“ Genre: Romance / Theatrical Release: 1988 / Suitable for 18 years and over / Director: Ron Shelton / Actors: Kevin Costner, Susan Sarandon, Tim Robbins, Trey Wilson, Robert Wuhl ... / DVD released 2002-05-06 at MGM Entertainment / Features of the DVD: Anamorphic, Dubbed, PAL, Widescreen „
I have watched a number of Kevin Costner films, some where he's had a hand in directing and some where he is just acting and normally most things he turns his hand to are a success and he puts in a solid performance and this effort with Bull Durham is no exception. There are not a huge amount of baseball movies out there or at least weren't when this was released in 1988 so it was something a little different.
Although Kevin Costner plays a big role in this movie, I think the central character is really Annie played by Susan Sarandon. Annie is a real baseball groupie and addict and every year she selects a player from the Durham Bulls to share a bed with her and therefore benefit from her life wisdom. You see she is a philosopher as well and is intelligent and well-read.
She chooses on this particular occassion a rather dim rookie by the name of Ebby LaLoosh played by Tim Robbins. He is a sought after pitcher who is one of the best up and coming stars but doesn't have too much intelligence. Unfortunately she realises rather late that she should have chosen a veteran catcher at the end of his career called Crash Davis played by Kevin Costner.
The movie develops into a blossoming relationship between the two of them as they share their experiences in life with one another and Kevin Costner is very good as the worldly Crash who tries to teach the rookie a thing or two about life in general.
Both Costner and Sarandon really engaged me and drew me into the film. They were the ones that get you interested in the story line and there are some laughs along the way and some interesting views on the bigger picture, namely the game of life. Overall, recommended, but not for family viewing as it's an 18 certificate.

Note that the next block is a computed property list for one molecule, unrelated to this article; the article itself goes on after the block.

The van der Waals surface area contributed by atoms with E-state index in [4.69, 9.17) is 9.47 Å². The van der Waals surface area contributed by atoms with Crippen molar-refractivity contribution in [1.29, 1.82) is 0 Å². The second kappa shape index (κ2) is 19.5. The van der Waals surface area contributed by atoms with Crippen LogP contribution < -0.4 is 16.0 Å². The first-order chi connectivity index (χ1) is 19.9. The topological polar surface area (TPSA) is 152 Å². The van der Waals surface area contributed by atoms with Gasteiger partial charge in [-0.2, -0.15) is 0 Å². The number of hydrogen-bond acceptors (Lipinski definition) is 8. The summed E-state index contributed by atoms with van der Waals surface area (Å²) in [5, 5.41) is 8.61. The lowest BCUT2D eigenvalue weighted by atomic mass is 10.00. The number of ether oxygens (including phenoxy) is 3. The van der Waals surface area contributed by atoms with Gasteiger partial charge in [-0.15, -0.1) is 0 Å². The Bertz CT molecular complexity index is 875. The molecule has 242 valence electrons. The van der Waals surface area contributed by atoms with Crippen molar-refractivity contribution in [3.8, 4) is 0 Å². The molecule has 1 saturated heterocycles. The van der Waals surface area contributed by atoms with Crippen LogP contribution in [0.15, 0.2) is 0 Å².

I'm really not keen on Kevin Costner. Except when he's good - and he has to be pretty damn good for me to overcome my antipathy and admit it (so far only this and Tin Cup spring readily to mind - what is it with Costner and over-the-hill sports stars?)
But yes, the man who'll never quite live down being ridiculed for telling Madonna her live show was 'neat' puts in a cracking performance as 'Crash' Davies, a veteran baseball player who's been around the block more than a few times. Reduced to playing catcher for the minor league Durham Bulls, Davies encounters and spars against Tim Robbins's rising rookie star, the dumb but fun 'Nuke' Laloosh, with a degree of wry cynicism. He also finds a connection with Susan Sarandon, who is equally as good as the groupie-with-depths who is involved with both Davies and Laloosh.
The performances, together with a genuinely funny script, engaging plot and believable portrayal of small-town American life put this late '80s offering far above the (generally dismal) calibre of the average romantic comedy. And although the story and characters are centred around baseball, non-baseball and indeed non-sports fans will find this equally enjoyable. A little comedy gem.